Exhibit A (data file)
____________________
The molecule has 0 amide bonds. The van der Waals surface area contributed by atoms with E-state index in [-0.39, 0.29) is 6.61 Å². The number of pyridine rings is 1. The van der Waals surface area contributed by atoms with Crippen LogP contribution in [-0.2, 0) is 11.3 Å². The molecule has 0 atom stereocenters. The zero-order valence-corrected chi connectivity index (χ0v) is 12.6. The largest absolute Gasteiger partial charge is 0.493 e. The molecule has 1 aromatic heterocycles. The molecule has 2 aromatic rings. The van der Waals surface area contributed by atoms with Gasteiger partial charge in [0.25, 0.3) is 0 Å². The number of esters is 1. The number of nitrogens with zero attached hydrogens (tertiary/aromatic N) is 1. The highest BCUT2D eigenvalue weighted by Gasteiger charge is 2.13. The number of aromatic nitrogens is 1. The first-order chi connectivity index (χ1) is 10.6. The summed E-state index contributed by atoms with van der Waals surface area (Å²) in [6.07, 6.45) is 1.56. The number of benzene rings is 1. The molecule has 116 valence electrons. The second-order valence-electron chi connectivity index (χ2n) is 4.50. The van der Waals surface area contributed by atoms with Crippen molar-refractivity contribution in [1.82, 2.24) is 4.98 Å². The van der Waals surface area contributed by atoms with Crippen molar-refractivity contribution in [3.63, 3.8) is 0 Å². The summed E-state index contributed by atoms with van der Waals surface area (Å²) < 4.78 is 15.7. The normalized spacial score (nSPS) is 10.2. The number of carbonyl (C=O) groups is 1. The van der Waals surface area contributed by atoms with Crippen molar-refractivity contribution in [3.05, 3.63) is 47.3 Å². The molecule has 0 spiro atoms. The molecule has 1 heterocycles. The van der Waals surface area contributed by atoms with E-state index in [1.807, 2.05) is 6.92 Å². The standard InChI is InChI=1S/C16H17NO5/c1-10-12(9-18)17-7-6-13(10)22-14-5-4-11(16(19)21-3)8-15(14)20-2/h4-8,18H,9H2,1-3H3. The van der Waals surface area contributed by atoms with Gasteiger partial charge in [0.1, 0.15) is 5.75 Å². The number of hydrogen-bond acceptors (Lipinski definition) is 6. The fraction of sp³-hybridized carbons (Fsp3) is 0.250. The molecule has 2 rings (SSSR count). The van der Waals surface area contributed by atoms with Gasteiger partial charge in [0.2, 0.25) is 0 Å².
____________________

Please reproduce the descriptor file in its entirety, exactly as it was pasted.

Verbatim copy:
The molecule has 0 amide bonds. The van der Waals surface area contributed by atoms with E-state index in [-0.39, 0.29) is 6.61 Å². The number of pyridine rings is 1. The van der Waals surface area contributed by atoms with Crippen LogP contribution in [-0.2, 0) is 11.3 Å². The molecule has 0 atom stereocenters. The zero-order valence-corrected chi connectivity index (χ0v) is 12.6. The largest absolute Gasteiger partial charge is 0.493 e. The molecule has 1 aromatic heterocycles. The molecule has 2 aromatic rings. The van der Waals surface area contributed by atoms with Gasteiger partial charge in [0.25, 0.3) is 0 Å². The number of esters is 1. The number of nitrogens with zero attached hydrogens (tertiary/aromatic N) is 1. The highest BCUT2D eigenvalue weighted by Gasteiger charge is 2.13. The number of aromatic nitrogens is 1. The first-order chi connectivity index (χ1) is 10.6. The summed E-state index contributed by atoms with van der Waals surface area (Å²) in [6.07, 6.45) is 1.56. The number of benzene rings is 1. The molecule has 116 valence electrons. The second-order valence-electron chi connectivity index (χ2n) is 4.50. The van der Waals surface area contributed by atoms with Crippen molar-refractivity contribution in [1.82, 2.24) is 4.98 Å². The van der Waals surface area contributed by atoms with Crippen molar-refractivity contribution in [3.63, 3.8) is 0 Å². The summed E-state index contributed by atoms with van der Waals surface area (Å²) < 4.78 is 15.7. The normalized spacial score (nSPS) is 10.2. The number of carbonyl (C=O) groups is 1. The van der Waals surface area contributed by atoms with Crippen molar-refractivity contribution in [3.05, 3.63) is 47.3 Å². The molecule has 0 spiro atoms. The molecule has 1 heterocycles. The van der Waals surface area contributed by atoms with E-state index in [1.807, 2.05) is 6.92 Å². The standard InChI is InChI=1S/C16H17NO5/c1-10-12(9-18)17-7-6-13(10)22-14-5-4-11(16(19)21-3)8-15(14)20-2/h4-8,18H,9H2,1-3H3. The van der Waals surface area contributed by atoms with Gasteiger partial charge in [0.1, 0.15) is 5.75 Å². The number of hydrogen-bond acceptors (Lipinski definition) is 6. The fraction of sp³-hybridized carbons (Fsp3) is 0.250. The molecule has 2 rings (SSSR count). The van der Waals surface area contributed by atoms with Gasteiger partial charge in [0.2, 0.25) is 0 Å².